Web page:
Colombia's Santos names 'unity and peace' cabinet

Colombia's President Juan Manuel Santos speaks during a news conference at Japan National Press Club in Tokyo September 13, 2011. REUTERS/Toru Hanai
Helen Murphy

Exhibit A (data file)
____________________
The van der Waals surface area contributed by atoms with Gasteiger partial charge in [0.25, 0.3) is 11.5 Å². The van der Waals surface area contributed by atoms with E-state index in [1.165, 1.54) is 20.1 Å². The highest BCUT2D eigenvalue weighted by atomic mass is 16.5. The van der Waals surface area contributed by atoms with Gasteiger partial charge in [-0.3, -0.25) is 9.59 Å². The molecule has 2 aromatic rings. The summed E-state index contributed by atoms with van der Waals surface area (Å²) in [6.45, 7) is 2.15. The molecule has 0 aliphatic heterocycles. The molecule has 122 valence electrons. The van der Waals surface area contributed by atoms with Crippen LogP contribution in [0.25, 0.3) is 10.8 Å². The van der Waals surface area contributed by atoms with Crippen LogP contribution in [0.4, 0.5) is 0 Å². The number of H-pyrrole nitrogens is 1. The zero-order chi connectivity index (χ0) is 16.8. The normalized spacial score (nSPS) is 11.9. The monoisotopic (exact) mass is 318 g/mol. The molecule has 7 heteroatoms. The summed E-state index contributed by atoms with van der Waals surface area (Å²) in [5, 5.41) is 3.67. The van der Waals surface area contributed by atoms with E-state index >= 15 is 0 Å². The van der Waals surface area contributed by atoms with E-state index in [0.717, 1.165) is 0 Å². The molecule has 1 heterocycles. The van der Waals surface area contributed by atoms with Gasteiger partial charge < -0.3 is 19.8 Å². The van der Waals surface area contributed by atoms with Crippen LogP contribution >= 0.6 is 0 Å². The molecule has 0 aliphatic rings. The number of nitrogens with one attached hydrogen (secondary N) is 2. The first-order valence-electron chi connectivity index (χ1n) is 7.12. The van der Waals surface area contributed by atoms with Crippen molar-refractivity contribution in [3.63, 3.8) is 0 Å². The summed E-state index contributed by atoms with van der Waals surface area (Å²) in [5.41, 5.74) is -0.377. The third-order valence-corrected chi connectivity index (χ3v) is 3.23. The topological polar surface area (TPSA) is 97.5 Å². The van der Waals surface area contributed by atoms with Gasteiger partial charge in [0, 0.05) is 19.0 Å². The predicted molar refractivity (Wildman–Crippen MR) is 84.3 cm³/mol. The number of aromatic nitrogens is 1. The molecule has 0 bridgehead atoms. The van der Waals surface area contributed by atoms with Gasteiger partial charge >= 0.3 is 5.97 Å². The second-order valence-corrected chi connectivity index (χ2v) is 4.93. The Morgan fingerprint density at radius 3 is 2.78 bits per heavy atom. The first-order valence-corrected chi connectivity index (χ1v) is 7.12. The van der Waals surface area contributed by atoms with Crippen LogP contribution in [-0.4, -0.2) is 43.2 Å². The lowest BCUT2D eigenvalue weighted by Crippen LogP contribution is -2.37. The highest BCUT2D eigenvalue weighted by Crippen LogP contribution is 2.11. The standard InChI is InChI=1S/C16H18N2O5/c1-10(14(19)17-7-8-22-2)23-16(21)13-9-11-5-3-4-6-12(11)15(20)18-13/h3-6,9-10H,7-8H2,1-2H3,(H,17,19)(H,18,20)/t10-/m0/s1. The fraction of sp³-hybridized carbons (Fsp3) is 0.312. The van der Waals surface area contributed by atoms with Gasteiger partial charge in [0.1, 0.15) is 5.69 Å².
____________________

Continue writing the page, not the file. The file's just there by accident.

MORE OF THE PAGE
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By Helen Murphy BOGOTA (Reuters) - Colombian President Juan Manuel Santos named five new ministers on Thursday to strengthen his government before presidential elections next year and after heavy criticism of his handling of a protest in the farming sector that turned violent last week. Santos dubbed the new line-up a "cabinet of unity and peace" and called on each new minister to help him bring an end to five decades of war with the Revolutionary Armed Forces of Colombia, or FARC, and resolve problems in the agriculture sector. While Santos has not yet said whether he will run for a second term next year, his re-election has become more difficult in recent weeks and hinges on securing peace with the Marxist FARC during talks underway in Cuba. "Constructing peace will require a great mobilization among citizens, it will require participation in new areas to plan and execute agreements reached in Havana," with the FARC, said Santos, 62, after naming his new team at the presidential palace. The entire cabinet resigned on Monday, standard procedure before the president shuffles his cabinet. Santos named Amylkar Acosta as energy minister, Aurelio Iragorri as interior minister, Alfonso Gomez Mendez as justice minister, Ruben Dario Risaralde as agriculture minister and Luz Helena Sarmiento as environment minister. Finance Minister Mauricio Cardenas kept his post as did Defense Minister Juan Carlos Pinzon and Foreign Minister Maria Angela Holguin. The changes to ministerial posts like agriculture and energy are likely aimed at calming tempers after labor disputes across Colombia's vast rural areas and in the mining sector. APPROVAL HALVED The cabinet shuffle comes just days after Santos was forced to send troops to patrol the streets of Bogota when protests led by farmers became violent and caused havoc across the capital. The nationwide dispute led to the deaths of five people. "We have to do something that hasn't been done in 80 years," said Santos, the scion of one of the nation's most powerful families. "Have an agrarian revolution." Approval for the center-right Santos slumped in the latest Gallup opinion poll taken at the most agitated point of the protest and as Colombians become weary of scant progress in the talks with the FARC. Santos' public approval more than halved to 21 percent from 48 percent at the end of June. His popularity soared when he first announced talks with the drug-funded FARC, but a year later patience has worn thin as the rebel leadership takes center stage in televised statements while continuing to attack military and economic targets. Still, the rebels have a lot to lose if Santos fails to return to office next year. His predecessor, Alvaro Uribe, a former ally turned foe, has spent the last few years grooming candidates to run for election in May. The still-popular Uribe, whose father was killed in a botched kidnapping attempt by the FARC, was responsible for some of the harshest blows against the rebels and would almost certainly support an end to the talks in Havana. (Reporting by Helen Murphy, Luis Jaime Acosta and Peter Murphy; Editing by Lisa Shumaker and Christopher Wilson)